``Authorize issue of notices other than notices requiring the giving of information or evidence on oath.

Imprint facsimile of my signature upon such notices.''

The important question that falls for decision is whether the giving of the notices was a valid exercise of the power given by sec. 264.

Section 264 in terms confers power only on the Commissioner. However, it is not disputed that the delegation by the Commissioner to the Deputy Commissioner was valid. Equally, it is common ground that the Deputy Commissioner had no power of sub-delegation. On behalf of the defendants it was submitted that the authorization given by the Deputy Commissioner on 23 September 1980 was an invalid sub-delegation or, alternatively, that the Deputy Commissioner had no power to authorize anyone else to exercise the power on his behalf.

The question whether sec. 264 requires that the Commissioner (or his delegate) should personally sign the notice in writing is simply one of construction. In In
re Whitley Partners, Limited (1886) 32 Ch.D. 337 at pp. 340-341, Bowen L.J. said:

``In every case where an Act requires a signature it is a pure question of construction on the terms of the particular Act whether its words are satisfied by signature by an agent. In some cases on some Acts the Courts have come to the conclusion that personal signature was required. In other cases on other Acts they have held that signature by an agent was sufficient. The law on the subject is thus summed up by Blackburn J. in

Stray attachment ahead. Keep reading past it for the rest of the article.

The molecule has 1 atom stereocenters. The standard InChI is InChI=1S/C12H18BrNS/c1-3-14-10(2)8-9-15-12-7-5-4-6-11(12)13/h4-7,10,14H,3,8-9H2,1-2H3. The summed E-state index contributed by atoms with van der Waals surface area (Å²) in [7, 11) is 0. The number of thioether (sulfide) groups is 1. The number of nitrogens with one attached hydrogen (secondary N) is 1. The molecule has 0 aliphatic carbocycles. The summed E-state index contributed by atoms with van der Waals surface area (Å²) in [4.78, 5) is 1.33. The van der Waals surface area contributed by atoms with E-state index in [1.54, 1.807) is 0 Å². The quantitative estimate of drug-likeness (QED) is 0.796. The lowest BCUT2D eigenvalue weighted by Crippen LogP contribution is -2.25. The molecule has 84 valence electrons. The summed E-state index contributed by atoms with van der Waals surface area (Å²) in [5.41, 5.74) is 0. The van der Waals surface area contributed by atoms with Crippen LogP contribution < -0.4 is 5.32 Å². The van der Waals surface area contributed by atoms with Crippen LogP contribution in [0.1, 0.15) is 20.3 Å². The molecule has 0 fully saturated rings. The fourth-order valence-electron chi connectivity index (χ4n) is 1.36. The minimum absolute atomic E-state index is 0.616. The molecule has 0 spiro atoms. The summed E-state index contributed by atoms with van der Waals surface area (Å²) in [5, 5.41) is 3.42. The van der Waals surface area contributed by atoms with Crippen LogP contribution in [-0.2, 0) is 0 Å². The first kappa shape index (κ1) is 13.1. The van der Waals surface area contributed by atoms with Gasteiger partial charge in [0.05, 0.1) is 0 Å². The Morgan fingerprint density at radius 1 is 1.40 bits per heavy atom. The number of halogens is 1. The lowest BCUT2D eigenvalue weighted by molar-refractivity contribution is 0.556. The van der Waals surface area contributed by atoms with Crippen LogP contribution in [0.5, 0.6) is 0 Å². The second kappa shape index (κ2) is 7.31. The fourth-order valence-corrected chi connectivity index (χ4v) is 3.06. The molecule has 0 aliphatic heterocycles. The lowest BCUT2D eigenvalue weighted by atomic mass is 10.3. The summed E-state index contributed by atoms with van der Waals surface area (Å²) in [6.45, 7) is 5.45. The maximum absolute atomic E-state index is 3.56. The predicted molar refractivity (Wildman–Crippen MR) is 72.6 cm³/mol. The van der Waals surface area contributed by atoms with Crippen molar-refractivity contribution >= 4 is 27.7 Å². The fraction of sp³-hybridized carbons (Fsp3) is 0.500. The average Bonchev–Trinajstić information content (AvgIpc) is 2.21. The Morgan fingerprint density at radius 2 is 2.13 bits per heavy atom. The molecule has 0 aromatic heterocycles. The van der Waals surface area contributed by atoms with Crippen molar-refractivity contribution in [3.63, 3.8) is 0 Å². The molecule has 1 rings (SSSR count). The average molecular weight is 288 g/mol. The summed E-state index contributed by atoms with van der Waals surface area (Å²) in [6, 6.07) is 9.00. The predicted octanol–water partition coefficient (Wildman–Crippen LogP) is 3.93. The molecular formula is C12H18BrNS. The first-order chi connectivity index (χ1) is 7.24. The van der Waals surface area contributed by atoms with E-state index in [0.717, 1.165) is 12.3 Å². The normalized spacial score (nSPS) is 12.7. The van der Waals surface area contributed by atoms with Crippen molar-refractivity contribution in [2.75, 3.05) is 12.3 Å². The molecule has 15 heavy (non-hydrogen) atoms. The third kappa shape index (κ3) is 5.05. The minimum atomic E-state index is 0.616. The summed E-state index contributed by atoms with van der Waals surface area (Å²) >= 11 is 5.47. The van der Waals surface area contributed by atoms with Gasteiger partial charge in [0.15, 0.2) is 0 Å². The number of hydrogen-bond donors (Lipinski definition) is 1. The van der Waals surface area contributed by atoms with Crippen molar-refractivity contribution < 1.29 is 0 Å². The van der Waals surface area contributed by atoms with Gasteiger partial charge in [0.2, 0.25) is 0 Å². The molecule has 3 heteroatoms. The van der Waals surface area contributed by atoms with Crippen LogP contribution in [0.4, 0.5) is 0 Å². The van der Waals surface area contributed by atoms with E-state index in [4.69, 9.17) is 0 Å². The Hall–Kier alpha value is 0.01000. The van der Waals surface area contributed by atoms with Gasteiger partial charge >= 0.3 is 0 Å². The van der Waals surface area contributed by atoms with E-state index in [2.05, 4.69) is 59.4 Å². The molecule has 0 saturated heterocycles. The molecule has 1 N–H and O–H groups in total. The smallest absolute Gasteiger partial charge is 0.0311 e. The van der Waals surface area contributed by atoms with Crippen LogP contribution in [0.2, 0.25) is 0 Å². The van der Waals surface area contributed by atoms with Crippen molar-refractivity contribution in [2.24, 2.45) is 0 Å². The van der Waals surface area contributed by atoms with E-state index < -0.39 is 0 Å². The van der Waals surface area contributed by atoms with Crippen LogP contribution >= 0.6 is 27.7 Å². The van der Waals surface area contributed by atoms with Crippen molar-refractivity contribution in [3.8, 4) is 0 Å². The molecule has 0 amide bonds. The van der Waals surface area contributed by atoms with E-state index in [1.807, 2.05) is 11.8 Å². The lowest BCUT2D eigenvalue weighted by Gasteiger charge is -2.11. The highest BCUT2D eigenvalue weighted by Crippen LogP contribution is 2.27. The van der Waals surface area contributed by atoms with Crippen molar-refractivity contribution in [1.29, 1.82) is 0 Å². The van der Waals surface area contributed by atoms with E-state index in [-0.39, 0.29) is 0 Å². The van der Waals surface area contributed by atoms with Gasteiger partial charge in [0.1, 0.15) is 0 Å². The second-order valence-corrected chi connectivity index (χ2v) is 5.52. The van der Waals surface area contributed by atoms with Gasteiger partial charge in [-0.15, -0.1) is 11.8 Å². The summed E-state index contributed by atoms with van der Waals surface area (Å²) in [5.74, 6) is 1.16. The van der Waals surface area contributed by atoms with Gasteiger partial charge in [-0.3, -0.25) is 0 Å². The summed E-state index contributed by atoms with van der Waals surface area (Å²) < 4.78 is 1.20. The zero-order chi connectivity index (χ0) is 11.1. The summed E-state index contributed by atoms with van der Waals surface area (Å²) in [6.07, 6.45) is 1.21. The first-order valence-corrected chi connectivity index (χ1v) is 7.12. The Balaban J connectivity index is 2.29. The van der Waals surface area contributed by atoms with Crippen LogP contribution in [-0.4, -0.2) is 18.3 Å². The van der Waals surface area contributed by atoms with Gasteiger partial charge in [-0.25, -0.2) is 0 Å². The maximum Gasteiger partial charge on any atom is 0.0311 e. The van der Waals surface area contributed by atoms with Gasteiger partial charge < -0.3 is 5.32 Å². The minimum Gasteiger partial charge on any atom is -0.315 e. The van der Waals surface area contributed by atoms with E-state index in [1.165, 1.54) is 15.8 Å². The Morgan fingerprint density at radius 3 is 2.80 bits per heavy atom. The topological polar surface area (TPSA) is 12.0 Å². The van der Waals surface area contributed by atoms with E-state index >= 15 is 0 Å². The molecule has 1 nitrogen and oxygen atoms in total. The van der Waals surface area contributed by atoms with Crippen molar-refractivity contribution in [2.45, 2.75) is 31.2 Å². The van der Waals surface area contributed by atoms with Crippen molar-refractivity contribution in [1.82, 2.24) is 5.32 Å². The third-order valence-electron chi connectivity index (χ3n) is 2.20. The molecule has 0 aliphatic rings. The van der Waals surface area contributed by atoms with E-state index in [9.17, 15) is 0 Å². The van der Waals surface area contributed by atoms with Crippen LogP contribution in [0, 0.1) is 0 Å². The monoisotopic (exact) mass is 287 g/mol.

R. v. Justices of Kent Law Rep. 8 Q.B. 305, at p. 307: `No doubt at common law, where a person authorizes another to sign for him, the signature of the person so signing is the signature of the person authorizing it; nevertheless there may be cases in which a statute may require personal signature.' Quain J. then says, `We ought not to restrict the common law rule, qui facit per alium facit per se, unless the statute makes a personal signature indispensable'.''

There can be no doubt that as a general proposition at common law a person sufficiently ``signs'' a document if it is signed in his name and with his authority by somebody else, but if by statute a document has to be personally signed the duty of signing cannot be delegated to a third person: see